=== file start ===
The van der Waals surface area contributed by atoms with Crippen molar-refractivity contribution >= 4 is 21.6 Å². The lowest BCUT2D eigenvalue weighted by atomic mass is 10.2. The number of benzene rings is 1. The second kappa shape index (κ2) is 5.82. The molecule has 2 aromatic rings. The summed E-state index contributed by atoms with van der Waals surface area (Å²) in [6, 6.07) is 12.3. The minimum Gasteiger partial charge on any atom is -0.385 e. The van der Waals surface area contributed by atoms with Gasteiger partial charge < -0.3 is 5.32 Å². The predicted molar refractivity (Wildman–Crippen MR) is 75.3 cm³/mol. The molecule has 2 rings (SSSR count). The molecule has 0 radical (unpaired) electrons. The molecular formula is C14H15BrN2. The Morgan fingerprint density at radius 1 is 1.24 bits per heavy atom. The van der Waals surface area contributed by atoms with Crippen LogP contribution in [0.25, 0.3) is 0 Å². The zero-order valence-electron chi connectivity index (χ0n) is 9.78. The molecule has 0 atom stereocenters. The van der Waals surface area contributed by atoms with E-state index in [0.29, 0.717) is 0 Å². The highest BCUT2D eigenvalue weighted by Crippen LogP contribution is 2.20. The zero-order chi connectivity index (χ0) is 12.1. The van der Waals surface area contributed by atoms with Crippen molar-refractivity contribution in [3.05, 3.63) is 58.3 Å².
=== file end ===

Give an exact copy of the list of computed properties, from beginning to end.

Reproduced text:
The van der Waals surface area contributed by atoms with Crippen molar-refractivity contribution >= 4 is 21.6 Å². The lowest BCUT2D eigenvalue weighted by atomic mass is 10.2. The number of benzene rings is 1. The second kappa shape index (κ2) is 5.82. The molecule has 2 aromatic rings. The summed E-state index contributed by atoms with van der Waals surface area (Å²) in [6, 6.07) is 12.3. The minimum Gasteiger partial charge on any atom is -0.385 e. The van der Waals surface area contributed by atoms with Gasteiger partial charge < -0.3 is 5.32 Å². The predicted molar refractivity (Wildman–Crippen MR) is 75.3 cm³/mol. The molecule has 2 rings (SSSR count). The molecule has 0 radical (unpaired) electrons. The molecular formula is C14H15BrN2. The Morgan fingerprint density at radius 1 is 1.24 bits per heavy atom. The van der Waals surface area contributed by atoms with Crippen LogP contribution in [0.25, 0.3) is 0 Å². The zero-order valence-electron chi connectivity index (χ0n) is 9.78. The molecule has 0 atom stereocenters. The van der Waals surface area contributed by atoms with E-state index in [0.29, 0.717) is 0 Å². The highest BCUT2D eigenvalue weighted by Crippen LogP contribution is 2.20. The zero-order chi connectivity index (χ0) is 12.1. The van der Waals surface area contributed by atoms with Crippen molar-refractivity contribution in [3.05, 3.63) is 58.3 Å².